Artist talk by Factory of Found Clothes

Artist talk by Factory of Found ClothesArtist talk by Factory of Found Clothes


The lecture will acquaint the audience with the first women’s art group in the post-Soviet space, Factory of Found Clothes which was founded by Natalia Pershina-Yakimanskaya (a.k.a. Gluklya) and Olga Egorova (a.k.a. Tsaplya) in the mid-1990s and aimed to turn clothing into an art medium.

The dresses, shirts, and coats created by the group’s participants ranged from sentimental and tender to surreal and frightening. They told stories of romantic love, confessed their sins, and exposed their imaginary proprietresses. Their surfaces displayed drawings of internal organs, drops of blood made from glass beads, and intimate confessions written in a childlike hand. In their manifesto of 2002, the artists promised “to protect the child in each of us” and argued that “the artist’s place is on the side of the weak,” paving the way for the collective and participatory practices of the “utopian unions” of the 2000s. Dressed in white, angelically asexual chemical protection suits, the lyrical heroines of Factory of Found Clothes had developed from schoolgirls into sisters of mercy, claiming for art the potential for helping people and taking the side of the oppressed. The performance Triumph of Fragility, in which students of a naval college marched through St. Petersburg in formation carrying miniature snow-white dresses in their hands, became the group’s artistic manifesto. Rejecting the imposed stereotypes of male power and feminine weakness and revealing the child inside the uniformed military cadets, the artists undermined the unshakable power- and authority-driven hierarchies in Russian society.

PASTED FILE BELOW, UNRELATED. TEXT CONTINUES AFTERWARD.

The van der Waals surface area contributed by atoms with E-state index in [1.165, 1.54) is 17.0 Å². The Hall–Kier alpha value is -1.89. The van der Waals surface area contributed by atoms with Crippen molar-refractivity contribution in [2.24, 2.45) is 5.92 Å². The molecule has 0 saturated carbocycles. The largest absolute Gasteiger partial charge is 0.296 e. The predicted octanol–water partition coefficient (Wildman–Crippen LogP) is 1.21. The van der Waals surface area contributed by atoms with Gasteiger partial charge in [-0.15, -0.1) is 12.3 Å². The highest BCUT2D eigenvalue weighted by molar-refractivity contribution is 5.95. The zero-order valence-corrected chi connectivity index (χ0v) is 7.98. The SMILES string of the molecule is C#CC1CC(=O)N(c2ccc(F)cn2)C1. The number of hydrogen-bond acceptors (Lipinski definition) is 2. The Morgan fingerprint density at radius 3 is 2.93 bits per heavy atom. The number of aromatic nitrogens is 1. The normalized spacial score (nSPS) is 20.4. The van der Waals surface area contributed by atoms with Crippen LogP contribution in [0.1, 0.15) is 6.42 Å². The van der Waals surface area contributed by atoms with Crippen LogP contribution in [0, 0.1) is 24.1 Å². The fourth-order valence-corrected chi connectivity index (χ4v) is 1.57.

Natalia Pershina-Yakimanskaya (a.k.a. Gluklya) (b. 1969 St. Petersburg) is сonsidered one of the pioneers of Russian Performance. She co-founded the artist collective The Factory of Found Clothes (FFC) using conceptualized clothes as a tool to build a connection between art and everyday life and the Chto Delat Group, of which she has been an active member since 2003.

In 2012, the FFC was reformulated into The Utopian Unemployment Union, an inclusive project uniting art, social science, and progressive pedagogy, giving people with all kinds of social backgrounds the opportunity to make art together with the help of artist method embracing human fragility. Gluklya’s work has been presented at the 56th Venice Biennale of Art, All the World’s Futures, curated by Okwui Enwezor (2015). She lives and works in Amsterdam and St. Petersburg.

Olga Egorova (a.k.a. Tsaplya) (b. 1968, Khabarovsk) is an artist, filmmaker, teacher. In 1995 with Natalia Pershina-Yakimanskaya (a.k.a. Gluklya) created The Factory of Found Clothes (FFC) and was a member until 2014. In 2003, she became one of the founders of the group Chto Delat. Since 2013, she has been teaching at the School of Involved Art. One of the most important topics of her art is the study of the relationship between the personal and the public (“personal as political”). She is a director of the films and performances (learning play) of the Chto Delat group. As a member of Chto Delat, she takes part in exhibitions, theater and film festivals, conferences, etc. She lives and works in St. Petersburg.


Free admission with advance registration


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